Thanks again,

      • After 4 years at Berklee had to start all over again to get anywhere near academic composition and manage large scale forms (6 more years). To find chords do not exist, and that I was closer to composing the day I entered Berklee than the day I left. It killed my melodical and form instinct, replacing it with scale modes, chords, “improvisation”, etc. These abstractions determine the way you end up “speaking/composing”, they make up your vocabulary, your language. Just my 2 cents.

  3. fantastic analysis absolutely brilliant, however i always thought the lyrics were more connected to Berlin’s brutal past, and the lingering fear and despair faced by those who lived through it. (“just walking the dead” “finger crossed just in case”)

  4. Wonderful analysis! If the song doesn’t know what key it’s supposed to be in, then Bowie has done a pretty good job of translated that somewhat disorienting feeling of returning to a city after many years, and finding it almost unrecognizable. In this case he is obviously referencing not only the Berlin of the past that flashes across the screen in the background, ( a former Berlin art colony is shown that was recently razed to make way for a shopping center) he is also commenting on the type of gentrification that is turning cities worldwide into Disneyfied playgrounds for the wealthy, making them nearly impossible for struggling artists and musicians to live. That’s why it’s so funny to see him towards the end of the video standing next to an overstuffed shopping bag, wearing an ironic t-shirt (Song of Norway!), while self-consciously holding a notebook and posing haughtily for the camera, like so many artist poseurs currently inhabiting cities everywhere – Lots of style on display, but no originality, and not much talent. As he and another (real) artist slip away from the confines of their tiny, diminished bodies, he gives the viewer one last angry look, then disappears while leaving two gaping holes. It’s really quite brilliant.

  5. Pingback: Song Analysis: David Bowie’s “Where Are We Now?” | Exploring David Bowie

  6. I loved the video and the song, the video carries a lot of emotional content. I listened without the video and was suitably unimpressed. Now, that’s coming from a Bowie fan since The World Of…. Yes, nice chords but those progressions have always been Bowie’s trademark. So nothing Major Tom about it! I hated the drums that were added to give the dying track more momentum. I still love him though! My 0.02.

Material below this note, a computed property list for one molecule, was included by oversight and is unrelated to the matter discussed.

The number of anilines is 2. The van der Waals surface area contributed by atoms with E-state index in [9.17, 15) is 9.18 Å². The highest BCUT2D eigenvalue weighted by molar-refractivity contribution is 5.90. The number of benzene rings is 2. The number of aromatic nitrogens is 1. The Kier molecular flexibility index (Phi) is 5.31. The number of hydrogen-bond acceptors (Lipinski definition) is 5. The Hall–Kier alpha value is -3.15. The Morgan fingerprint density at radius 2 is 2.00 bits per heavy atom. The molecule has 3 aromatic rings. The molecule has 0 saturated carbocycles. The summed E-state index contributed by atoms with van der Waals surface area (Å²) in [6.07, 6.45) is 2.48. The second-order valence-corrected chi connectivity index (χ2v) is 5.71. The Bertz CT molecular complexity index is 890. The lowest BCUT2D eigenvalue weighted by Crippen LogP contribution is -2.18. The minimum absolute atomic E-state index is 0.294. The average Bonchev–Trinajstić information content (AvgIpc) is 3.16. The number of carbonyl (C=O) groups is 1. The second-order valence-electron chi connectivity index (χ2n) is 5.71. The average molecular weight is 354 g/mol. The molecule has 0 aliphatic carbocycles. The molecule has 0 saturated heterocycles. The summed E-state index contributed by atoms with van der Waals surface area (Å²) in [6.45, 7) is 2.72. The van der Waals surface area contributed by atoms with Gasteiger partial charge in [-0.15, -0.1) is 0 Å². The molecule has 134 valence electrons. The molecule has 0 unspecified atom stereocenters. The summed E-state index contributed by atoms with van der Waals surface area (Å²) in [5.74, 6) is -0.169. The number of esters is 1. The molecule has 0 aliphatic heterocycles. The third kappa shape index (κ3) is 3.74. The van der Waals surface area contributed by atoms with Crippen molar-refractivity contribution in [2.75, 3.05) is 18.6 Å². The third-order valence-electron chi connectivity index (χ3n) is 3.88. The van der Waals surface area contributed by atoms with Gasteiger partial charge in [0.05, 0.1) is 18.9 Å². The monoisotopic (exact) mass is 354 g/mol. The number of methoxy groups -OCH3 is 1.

7. This song would have recieved zero attention were it not for the fame of the author. It is musically uninteresting and the lyrics are idioyncratically obscure, sometimes not even a loose fit with the music, and — as regards the chorus — so unremarkable as to be banal.

    • Hi Steve:

      I think fame almost always is a large contributing factor to any pop song’s success, where the performer has had a long career. But I have to say that in this particular case, I had a very positive reaction to it when I heard it. I think your point is a very good one though, because I found myself wondering if I liked it simply because I expected to like it. Compare this song to the compositionally weak rubbish that frequents the Billboard Hot 100, and I still think it’s better than most. But that’s music for you. One person’s treasure is another person’s trash.

      Thanks for your comment,

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  9. Great blog (as always!). This is a great song to analyze and really glad you posted this. I love ambiguous chord progressions and am always interested about how they can be articulated from a theory perspective.

    I’m curious about why Gsus2 could be considered a “secondary dominant” of C, wouldn’t it need an F (making it a G7add9) to be considered a secondary “dominant”? Or is a sus2 chord essentially substituting for the G7 and still theoretically allowed to be called a secondary dominant?

    This has always confused me about secondary dominants as I thought you needed to have at least the 3 ‘and’ the 7 to make for it to be considered as dominant.

    Would love your help to clarify for me.

    Thanks! Big fan of your blog!

    • Hi Alex – Thanks for writing, and I’m glad that you enjoyed the post. Regarding that G chord (Gadd9), it’s a secondary dominant of F, not of C, since the progression at that point sounds very much to be in F major.

      Regarding the added 7th to chords, the only time a 7th is required to make a secondary dominant function is when you want to make a tonic chord function as a secondary dominant. That’s because without the 7th, a tonic chord will always sound like a tonic chord. In order to change its function and make it sound like a secondary dominant of IV, you need to add a minor 7th to it.

      The Gadd9 will sound like a secondary dominant because in F major, we expect a chord built on G to be minor (ii-chords are always minor in major keys). But in this song, as we see, its function as a secondary dominant never gets to resolve to the C chord, except in a round-about way.

      Hope that helps,

  10. Pingback: ARTICLE LINK: Song Analysis: David Bowie’s “Where Are We Now?” | Creative Music | Inspiring Musical Creativity

  11. Hello Gary, great analysis of a very well crafted song ! I do believe in your two keys theory, the outro by the way is also in key C. The chords are the basically the same as in the chorus, the second and the third chord are simply changed around which results in a more circular chord progression -> the end of the song gets a new dynamic, becomes more lifted, still keeping its melancholy. sorry for my not so good english.

  12. Good analysis.

    I understand Em7 doesn’t fit in the key of F but the chorus only makes me feel like it is in the key of F, and never in the key of C. Maybe call it F lydian?

    • Hi Tom- I thought about F Lydian, but none of the melodic shapes emphasize or use Lydian shapes, and the chords don’t really sound Lydian either. I think it’s just an interesting mixture of two keys. I agree with you that F feels like the key, where other key centres, including C, are just hinted at through the use of altered chords (Em7 and Db/Eb, for example).

      Thanks very much for writing,